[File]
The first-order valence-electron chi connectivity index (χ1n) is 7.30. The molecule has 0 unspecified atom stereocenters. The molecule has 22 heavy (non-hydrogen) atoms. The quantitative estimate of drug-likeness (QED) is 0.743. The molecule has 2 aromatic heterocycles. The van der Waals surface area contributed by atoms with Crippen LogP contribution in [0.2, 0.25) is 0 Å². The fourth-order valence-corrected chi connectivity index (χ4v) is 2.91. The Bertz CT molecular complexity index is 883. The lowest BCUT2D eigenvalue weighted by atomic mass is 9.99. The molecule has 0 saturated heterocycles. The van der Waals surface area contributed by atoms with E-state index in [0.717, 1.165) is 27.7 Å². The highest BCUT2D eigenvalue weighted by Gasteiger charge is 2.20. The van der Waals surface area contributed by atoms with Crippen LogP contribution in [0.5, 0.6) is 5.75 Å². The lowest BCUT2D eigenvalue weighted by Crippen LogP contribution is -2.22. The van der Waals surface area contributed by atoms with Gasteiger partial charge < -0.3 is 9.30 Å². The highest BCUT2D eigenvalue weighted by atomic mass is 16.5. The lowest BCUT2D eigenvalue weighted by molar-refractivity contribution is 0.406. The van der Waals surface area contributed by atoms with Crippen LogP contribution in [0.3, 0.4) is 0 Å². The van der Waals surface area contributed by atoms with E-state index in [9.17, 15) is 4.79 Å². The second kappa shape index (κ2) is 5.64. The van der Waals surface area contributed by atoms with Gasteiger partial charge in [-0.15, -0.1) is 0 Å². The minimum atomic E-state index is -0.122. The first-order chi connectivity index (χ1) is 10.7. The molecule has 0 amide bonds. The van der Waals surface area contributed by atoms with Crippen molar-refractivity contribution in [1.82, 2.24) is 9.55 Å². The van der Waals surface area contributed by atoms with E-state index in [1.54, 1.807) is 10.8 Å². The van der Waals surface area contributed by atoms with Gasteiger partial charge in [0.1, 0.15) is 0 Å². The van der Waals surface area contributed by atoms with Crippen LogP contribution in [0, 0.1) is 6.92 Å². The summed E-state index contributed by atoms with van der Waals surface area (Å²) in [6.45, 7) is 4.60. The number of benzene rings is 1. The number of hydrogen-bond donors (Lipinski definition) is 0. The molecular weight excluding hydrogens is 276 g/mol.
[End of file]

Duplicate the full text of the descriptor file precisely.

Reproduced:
The first-order valence-electron chi connectivity index (χ1n) is 7.30. The molecule has 0 unspecified atom stereocenters. The molecule has 22 heavy (non-hydrogen) atoms. The quantitative estimate of drug-likeness (QED) is 0.743. The molecule has 2 aromatic heterocycles. The van der Waals surface area contributed by atoms with Crippen LogP contribution in [0.2, 0.25) is 0 Å². The fourth-order valence-corrected chi connectivity index (χ4v) is 2.91. The Bertz CT molecular complexity index is 883. The lowest BCUT2D eigenvalue weighted by atomic mass is 9.99. The molecule has 0 saturated heterocycles. The van der Waals surface area contributed by atoms with E-state index in [0.717, 1.165) is 27.7 Å². The highest BCUT2D eigenvalue weighted by Gasteiger charge is 2.20. The van der Waals surface area contributed by atoms with Crippen LogP contribution in [0.5, 0.6) is 5.75 Å². The lowest BCUT2D eigenvalue weighted by Crippen LogP contribution is -2.22. The van der Waals surface area contributed by atoms with Gasteiger partial charge < -0.3 is 9.30 Å². The highest BCUT2D eigenvalue weighted by atomic mass is 16.5. The lowest BCUT2D eigenvalue weighted by molar-refractivity contribution is 0.406. The van der Waals surface area contributed by atoms with Crippen LogP contribution in [0.3, 0.4) is 0 Å². The van der Waals surface area contributed by atoms with E-state index in [9.17, 15) is 4.79 Å². The second kappa shape index (κ2) is 5.64. The van der Waals surface area contributed by atoms with Gasteiger partial charge in [-0.15, -0.1) is 0 Å². The minimum atomic E-state index is -0.122. The first-order chi connectivity index (χ1) is 10.7. The molecule has 0 amide bonds. The van der Waals surface area contributed by atoms with Crippen molar-refractivity contribution in [1.82, 2.24) is 9.55 Å². The van der Waals surface area contributed by atoms with E-state index in [1.54, 1.807) is 10.8 Å². The van der Waals surface area contributed by atoms with Gasteiger partial charge in [0.1, 0.15) is 0 Å². The van der Waals surface area contributed by atoms with Crippen LogP contribution in [0, 0.1) is 6.92 Å². The summed E-state index contributed by atoms with van der Waals surface area (Å²) in [6.45, 7) is 4.60. The number of benzene rings is 1. The number of hydrogen-bond donors (Lipinski definition) is 0. The molecular weight excluding hydrogens is 276 g/mol.